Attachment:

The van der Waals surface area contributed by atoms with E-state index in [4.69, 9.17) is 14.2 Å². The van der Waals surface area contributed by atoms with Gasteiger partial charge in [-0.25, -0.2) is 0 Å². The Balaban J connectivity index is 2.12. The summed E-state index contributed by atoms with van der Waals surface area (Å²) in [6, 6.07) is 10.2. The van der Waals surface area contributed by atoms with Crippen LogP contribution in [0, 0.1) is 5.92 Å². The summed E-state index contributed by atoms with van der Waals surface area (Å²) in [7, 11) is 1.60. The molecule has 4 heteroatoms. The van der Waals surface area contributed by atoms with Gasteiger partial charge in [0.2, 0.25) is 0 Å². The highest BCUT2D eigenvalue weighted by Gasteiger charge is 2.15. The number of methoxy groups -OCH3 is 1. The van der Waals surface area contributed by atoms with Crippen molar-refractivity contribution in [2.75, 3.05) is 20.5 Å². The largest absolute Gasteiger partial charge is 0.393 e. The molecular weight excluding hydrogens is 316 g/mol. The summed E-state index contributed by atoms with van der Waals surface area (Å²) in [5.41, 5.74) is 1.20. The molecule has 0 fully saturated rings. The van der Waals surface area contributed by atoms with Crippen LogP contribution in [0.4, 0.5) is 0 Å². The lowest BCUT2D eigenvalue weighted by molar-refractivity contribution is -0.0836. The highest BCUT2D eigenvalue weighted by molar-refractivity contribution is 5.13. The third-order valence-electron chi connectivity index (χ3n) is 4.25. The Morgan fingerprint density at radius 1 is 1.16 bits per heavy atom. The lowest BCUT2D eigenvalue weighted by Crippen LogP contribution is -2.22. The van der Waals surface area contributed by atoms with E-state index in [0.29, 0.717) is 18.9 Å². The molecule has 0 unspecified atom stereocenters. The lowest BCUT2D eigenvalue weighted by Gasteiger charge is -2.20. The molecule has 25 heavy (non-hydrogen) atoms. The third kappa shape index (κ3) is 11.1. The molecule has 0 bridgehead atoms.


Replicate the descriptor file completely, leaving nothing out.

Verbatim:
The van der Waals surface area contributed by atoms with E-state index in [4.69, 9.17) is 14.2 Å². The van der Waals surface area contributed by atoms with Gasteiger partial charge in [-0.25, -0.2) is 0 Å². The Balaban J connectivity index is 2.12. The summed E-state index contributed by atoms with van der Waals surface area (Å²) in [6, 6.07) is 10.2. The van der Waals surface area contributed by atoms with Crippen LogP contribution in [0, 0.1) is 5.92 Å². The summed E-state index contributed by atoms with van der Waals surface area (Å²) in [7, 11) is 1.60. The molecule has 4 heteroatoms. The van der Waals surface area contributed by atoms with Gasteiger partial charge in [0.2, 0.25) is 0 Å². The highest BCUT2D eigenvalue weighted by Gasteiger charge is 2.15. The number of methoxy groups -OCH3 is 1. The van der Waals surface area contributed by atoms with Crippen molar-refractivity contribution in [2.75, 3.05) is 20.5 Å². The largest absolute Gasteiger partial charge is 0.393 e. The molecular weight excluding hydrogens is 316 g/mol. The summed E-state index contributed by atoms with van der Waals surface area (Å²) in [5.41, 5.74) is 1.20. The molecule has 0 fully saturated rings. The van der Waals surface area contributed by atoms with Crippen LogP contribution in [0.4, 0.5) is 0 Å². The lowest BCUT2D eigenvalue weighted by molar-refractivity contribution is -0.0836. The highest BCUT2D eigenvalue weighted by molar-refractivity contribution is 5.13. The third-order valence-electron chi connectivity index (χ3n) is 4.25. The Morgan fingerprint density at radius 1 is 1.16 bits per heavy atom. The lowest BCUT2D eigenvalue weighted by Crippen LogP contribution is -2.22. The van der Waals surface area contributed by atoms with E-state index in [0.29, 0.717) is 18.9 Å². The molecule has 0 unspecified atom stereocenters. The lowest BCUT2D eigenvalue weighted by Gasteiger charge is -2.20. The molecule has 25 heavy (non-hydrogen) atoms. The third kappa shape index (κ3) is 11.1. The molecule has 0 bridgehead atoms.